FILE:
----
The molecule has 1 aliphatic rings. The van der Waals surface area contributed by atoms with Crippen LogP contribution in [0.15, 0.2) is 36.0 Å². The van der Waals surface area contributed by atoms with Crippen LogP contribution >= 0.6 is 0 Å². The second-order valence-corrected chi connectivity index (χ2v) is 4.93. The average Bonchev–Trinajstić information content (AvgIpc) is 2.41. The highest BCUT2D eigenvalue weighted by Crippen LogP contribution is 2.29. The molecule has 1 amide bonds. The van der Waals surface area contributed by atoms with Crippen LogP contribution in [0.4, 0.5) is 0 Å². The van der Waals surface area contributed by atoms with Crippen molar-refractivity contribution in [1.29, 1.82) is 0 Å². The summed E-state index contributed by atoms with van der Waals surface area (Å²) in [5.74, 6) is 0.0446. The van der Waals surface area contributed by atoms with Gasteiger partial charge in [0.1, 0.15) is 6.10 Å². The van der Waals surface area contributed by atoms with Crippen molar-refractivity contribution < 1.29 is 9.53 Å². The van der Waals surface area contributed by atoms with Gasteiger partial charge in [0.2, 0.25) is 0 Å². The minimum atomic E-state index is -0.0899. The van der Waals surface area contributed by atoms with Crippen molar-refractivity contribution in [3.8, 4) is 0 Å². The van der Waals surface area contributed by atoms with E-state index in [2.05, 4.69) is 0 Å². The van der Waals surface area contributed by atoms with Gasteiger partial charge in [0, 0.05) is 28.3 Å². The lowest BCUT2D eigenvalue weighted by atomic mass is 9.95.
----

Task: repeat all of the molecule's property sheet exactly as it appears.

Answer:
The molecule has 1 aliphatic rings. The van der Waals surface area contributed by atoms with Crippen LogP contribution in [0.15, 0.2) is 36.0 Å². The van der Waals surface area contributed by atoms with Crippen LogP contribution >= 0.6 is 0 Å². The second-order valence-corrected chi connectivity index (χ2v) is 4.93. The average Bonchev–Trinajstić information content (AvgIpc) is 2.41. The highest BCUT2D eigenvalue weighted by Crippen LogP contribution is 2.29. The molecule has 1 amide bonds. The van der Waals surface area contributed by atoms with Crippen LogP contribution in [0.4, 0.5) is 0 Å². The van der Waals surface area contributed by atoms with Crippen molar-refractivity contribution in [1.29, 1.82) is 0 Å². The summed E-state index contributed by atoms with van der Waals surface area (Å²) in [5.74, 6) is 0.0446. The van der Waals surface area contributed by atoms with Gasteiger partial charge in [0.1, 0.15) is 6.10 Å². The van der Waals surface area contributed by atoms with Crippen molar-refractivity contribution < 1.29 is 9.53 Å². The van der Waals surface area contributed by atoms with Gasteiger partial charge in [0.2, 0.25) is 0 Å². The minimum atomic E-state index is -0.0899. The van der Waals surface area contributed by atoms with Crippen molar-refractivity contribution in [3.8, 4) is 0 Å². The van der Waals surface area contributed by atoms with E-state index in [2.05, 4.69) is 0 Å². The van der Waals surface area contributed by atoms with Gasteiger partial charge in [0, 0.05) is 28.3 Å². The lowest BCUT2D eigenvalue weighted by atomic mass is 9.95.